This is where persistence comes in. What is also crucial is having the right messaging for each of these stages. “Compelling content has to be consistent as well. The thing about engagement is being consistent,” says Riesterer.
He also advises on using various channels and mediums for these repeat touch points, or cadences, as he calls them, to increase customer engagement . “For instance, at the ‘get a meeting’ phase of a cadence, if you are only using one channel – say you are reaching out only over phone or only email – you are going to perform below average in terms of the number of responses and an overall engagement that you get. On the other hand, your likelihood of getting a meeting increases if you use both phone and email together,” he says. But incorporating other channels such as social media or video as part of the conversation process often leads to real gains.
#4 Focus on retention
Acquiring a new customer is five to 25 times more expensive than retaining an existing one, according to research by Harvard Business Review. On an average, 65 percent of a company’s business comes from existing customers, but most only spend 21 percent of their marketing budgets on them. Also, the chances of selling to an existing customer is 60 to 70 percent, while only 5 to 20 percent with a new prospect. Once you factor in the time and effort needed to prospect and close a deal with a new customer, it’s obvious why customer retention is important.
Retention involves continuous customer engagement. “You need to work with them on a regular basis — daily, weekly, monthly. If you have a client paying you on a regular basis and you’re not paying attention to them, they will likely leave you for a competitor,” says Leith.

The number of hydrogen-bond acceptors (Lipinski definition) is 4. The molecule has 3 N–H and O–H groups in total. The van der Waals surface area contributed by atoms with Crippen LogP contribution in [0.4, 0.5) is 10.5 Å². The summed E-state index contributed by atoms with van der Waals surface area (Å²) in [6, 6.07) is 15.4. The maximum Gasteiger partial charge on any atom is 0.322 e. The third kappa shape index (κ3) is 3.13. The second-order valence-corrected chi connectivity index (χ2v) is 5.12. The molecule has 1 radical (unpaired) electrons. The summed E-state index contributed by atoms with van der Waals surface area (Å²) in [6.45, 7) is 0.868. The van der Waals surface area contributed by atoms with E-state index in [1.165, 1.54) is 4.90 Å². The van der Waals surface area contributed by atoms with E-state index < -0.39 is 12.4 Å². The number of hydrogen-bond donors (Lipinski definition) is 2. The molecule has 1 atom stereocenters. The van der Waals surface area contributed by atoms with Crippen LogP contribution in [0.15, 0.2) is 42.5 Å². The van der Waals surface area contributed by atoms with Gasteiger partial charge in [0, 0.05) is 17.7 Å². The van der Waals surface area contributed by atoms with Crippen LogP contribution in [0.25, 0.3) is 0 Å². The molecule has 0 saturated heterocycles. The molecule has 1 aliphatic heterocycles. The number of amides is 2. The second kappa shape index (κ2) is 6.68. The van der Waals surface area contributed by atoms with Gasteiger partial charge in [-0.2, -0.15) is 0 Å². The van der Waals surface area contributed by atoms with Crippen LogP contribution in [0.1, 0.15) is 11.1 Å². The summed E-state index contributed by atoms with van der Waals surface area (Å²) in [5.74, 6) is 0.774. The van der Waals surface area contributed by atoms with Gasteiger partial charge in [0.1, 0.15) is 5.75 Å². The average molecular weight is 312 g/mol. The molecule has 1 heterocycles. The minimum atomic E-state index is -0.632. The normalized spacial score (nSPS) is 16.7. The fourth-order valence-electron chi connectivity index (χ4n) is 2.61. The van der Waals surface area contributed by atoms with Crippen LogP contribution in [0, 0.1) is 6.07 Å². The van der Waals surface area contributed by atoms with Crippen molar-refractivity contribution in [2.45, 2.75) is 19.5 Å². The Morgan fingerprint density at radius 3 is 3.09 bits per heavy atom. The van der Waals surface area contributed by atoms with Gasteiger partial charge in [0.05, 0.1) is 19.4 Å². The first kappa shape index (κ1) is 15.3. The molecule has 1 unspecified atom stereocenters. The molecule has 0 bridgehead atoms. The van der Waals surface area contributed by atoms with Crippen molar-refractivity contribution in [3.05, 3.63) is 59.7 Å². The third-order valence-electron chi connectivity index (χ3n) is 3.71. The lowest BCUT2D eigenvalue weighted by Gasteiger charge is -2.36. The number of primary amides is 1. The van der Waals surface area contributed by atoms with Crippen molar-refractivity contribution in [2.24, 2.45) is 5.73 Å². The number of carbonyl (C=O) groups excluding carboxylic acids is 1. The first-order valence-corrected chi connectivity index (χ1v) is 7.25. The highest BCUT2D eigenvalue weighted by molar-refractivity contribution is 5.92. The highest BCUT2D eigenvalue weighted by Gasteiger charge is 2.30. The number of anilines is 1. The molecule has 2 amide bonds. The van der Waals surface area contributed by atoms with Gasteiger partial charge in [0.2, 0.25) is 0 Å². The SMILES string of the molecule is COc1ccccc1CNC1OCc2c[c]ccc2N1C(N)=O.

The primary focus with an existing customer should always be to deliver their ask first. This involves taking continuous feedback to ensure they are satisfied.
The constant feedback loop also gives us insights into the existing customers’ other requirements. Once we get to know a client well, over time we begin to understand a lot of things about them. For instance, what are their other pain areas, scope of expansion, or how much more could they spend in their budget. That’s when they can be pitched other solutions. A McKinsey survey finds happy customers are 87 percent more likely to purchase upgrades and new services than unhappy customers.
It’s important to innovate with existing customers and adjust according to changing market conditions to offer them value. This mitigates the threat of a competitor sneaking in.
Also, a call with an existing customer to “just catch up” where you don’t bring additional value actually wastes his time. “That’s why I don’t like the idea of ‘hey, I’m calling to catch up’,” Leith says.
This of course doesn’t mean an existing customer should be bombarded all the time with new products and pitches. The trick is to optimize the offerings when interacting with them.
The pandemic has drastically shrunk the business space, both in terms of fewer businesses in the market and fewer opportunities. “Yet, this presents an opportunity to rethink not only what you sell, but how you sell it as a means to increase revenue, margin, or market share,” says Scott Edinger, author, thought leader and founder of Edinger Consulting.
But then this isn’t about just the pandemic. Businesses need to always look around the corner and prepare for disruptions. “While charting the road to recovery this time, businesses — and governments — must keep in mind the state of change that our society and our business climates are going through is only accelerating,” says Leith.
There is a continuous need to look around the corner, and adapt to the new normals.